September 15, 2009
By Mark Dunning
I had to work late tonight. I'm still in the office, actually. I decided to write this to assuage my guilt. I'm not going to see my kids tonight before they go to sleep. That's another day of Bella's usable eyesight that I missed. It's another day that I could have been doing something to help find a cure; fund-raising, cause promotion, something, but instead I worked.
Among the many symptoms of Usher syndrome is guilt. Parental guilt, that is. It starts when you learn that your child has an autosomal recessive disorder. It's your genes that are causing her problems. You feel like it's your fault.
Then it's all about the ticking clock. Without a cure, Bella will lose her eyesight. So I feel pressure to travel, to take her to see the world before it's too late. I also feel pressure to advance my career because vacations take money and career advancement brings a higher income. And I feel pressure to help find a cure because finding a cure would eliminate all the concerns and let Bella live her life at her pace.
But all three of these things conflict. Time at work is time not spent with Bella, sharing a memory that she can draw on should things go bad. Time with Bella is time not spent raising money or awareness or volunteering to assist with Usher related projects, projects that could find a cure. And time spent on Usher projects is time not spent at work which limits my career and earning ability which, in turns, limits my time with Bella and limits what I can contribute.
It all feels impossible to resolve, which is why I write these words from my office at 8:30 at night. I wanted to comment on Jennifer's last post. I'm sure it felt like a brace of cold water, illuminating and staggering at the same time, but that's why she's here, to explain the scientific reality of Usher research to we families. And she's right, of course. All this research takes time, years, decades. But we don't have years and decades so what do we do?
The message to take from Jennifer's post is not one of hopelessness or panic. It's one of resolve. The point is that this is a long march and we'd best get in that mindset. We can not delude ourselves in to believing that some mystical cure will suddenly appear without our help. It won't. It's going to take a lot of time and a lot of effort, not just from the researchers, but from Usher families as well.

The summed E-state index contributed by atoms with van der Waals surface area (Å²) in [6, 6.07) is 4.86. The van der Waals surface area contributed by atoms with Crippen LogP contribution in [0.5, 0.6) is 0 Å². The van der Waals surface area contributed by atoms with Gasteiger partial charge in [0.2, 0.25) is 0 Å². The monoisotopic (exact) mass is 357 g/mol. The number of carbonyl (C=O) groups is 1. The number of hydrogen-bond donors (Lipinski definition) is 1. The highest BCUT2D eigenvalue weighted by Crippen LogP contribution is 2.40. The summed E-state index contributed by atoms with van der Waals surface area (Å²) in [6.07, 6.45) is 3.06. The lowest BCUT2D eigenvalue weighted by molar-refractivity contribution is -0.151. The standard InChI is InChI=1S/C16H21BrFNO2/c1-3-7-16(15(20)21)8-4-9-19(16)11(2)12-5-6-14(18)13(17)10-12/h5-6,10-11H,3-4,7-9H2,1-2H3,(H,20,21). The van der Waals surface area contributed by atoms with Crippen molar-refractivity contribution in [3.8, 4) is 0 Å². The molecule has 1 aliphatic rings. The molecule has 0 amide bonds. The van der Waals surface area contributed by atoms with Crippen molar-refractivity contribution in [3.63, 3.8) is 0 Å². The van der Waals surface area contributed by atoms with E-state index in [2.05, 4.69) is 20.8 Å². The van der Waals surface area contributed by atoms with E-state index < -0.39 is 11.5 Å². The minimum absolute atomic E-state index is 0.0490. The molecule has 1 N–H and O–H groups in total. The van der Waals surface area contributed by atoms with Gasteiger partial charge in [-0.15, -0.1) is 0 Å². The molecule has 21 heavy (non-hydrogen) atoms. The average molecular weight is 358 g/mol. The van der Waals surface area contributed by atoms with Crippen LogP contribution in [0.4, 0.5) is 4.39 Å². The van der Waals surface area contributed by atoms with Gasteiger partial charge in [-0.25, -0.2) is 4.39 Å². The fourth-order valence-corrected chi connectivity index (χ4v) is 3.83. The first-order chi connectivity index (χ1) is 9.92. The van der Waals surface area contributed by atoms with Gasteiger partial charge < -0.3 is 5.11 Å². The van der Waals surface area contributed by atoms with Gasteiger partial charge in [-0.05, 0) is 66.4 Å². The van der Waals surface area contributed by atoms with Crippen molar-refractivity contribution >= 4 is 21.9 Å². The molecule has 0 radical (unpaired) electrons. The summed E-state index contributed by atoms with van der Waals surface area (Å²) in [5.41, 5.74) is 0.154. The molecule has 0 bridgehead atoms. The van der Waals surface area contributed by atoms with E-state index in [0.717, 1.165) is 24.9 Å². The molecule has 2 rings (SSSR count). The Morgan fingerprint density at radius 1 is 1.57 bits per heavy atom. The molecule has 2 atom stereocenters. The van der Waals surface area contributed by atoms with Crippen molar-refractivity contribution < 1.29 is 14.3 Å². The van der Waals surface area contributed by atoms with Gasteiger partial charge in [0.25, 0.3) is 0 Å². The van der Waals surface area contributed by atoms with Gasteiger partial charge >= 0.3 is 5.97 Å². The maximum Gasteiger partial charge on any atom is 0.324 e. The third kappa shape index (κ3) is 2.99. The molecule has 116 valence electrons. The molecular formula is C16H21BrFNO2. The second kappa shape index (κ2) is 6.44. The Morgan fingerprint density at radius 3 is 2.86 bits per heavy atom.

But what can a concerned person with limited time and financial means really do?
Well, we can do exactly what I'm doing tonight. We can steal fifteen minutes and we can do something positive. Most of the posts I write are about empowering families to get involved and stay involved. The reason? There's power in numbers. We all have fifteen minutes a day we can spend on helping researchers like Jennifer move the cause forward or to help raise a few more dollars.
It doesn't seem like much until you imagine a world where all Usher families are involved. It is estimate that there are 30,000-50,000 Usher patients in the United States alone. Those Usher patients have parents and siblings and grandparents and aunts and uncles, all of whom have fifteen minutes a day. That makes our numbers more like 200,000. Well, 200,000 people times fifteen minutes is nearly 850 hours a day. That's the equivalent of 100 people full time.
In other words, your fifteen minutes a day will result in the equivalent of a hundred people dedicated full time to finding a cure for Usher syndrome. Is there any doubt we can move the process forward more quickly, that we could turn those decades into years?
I think not.
Now if you'll excuse me, I have to go home and kiss my daughter good night. I've got one more rah-rah speech in me for my next post, then I promise to follow Jennifer's lead and get back to some substance.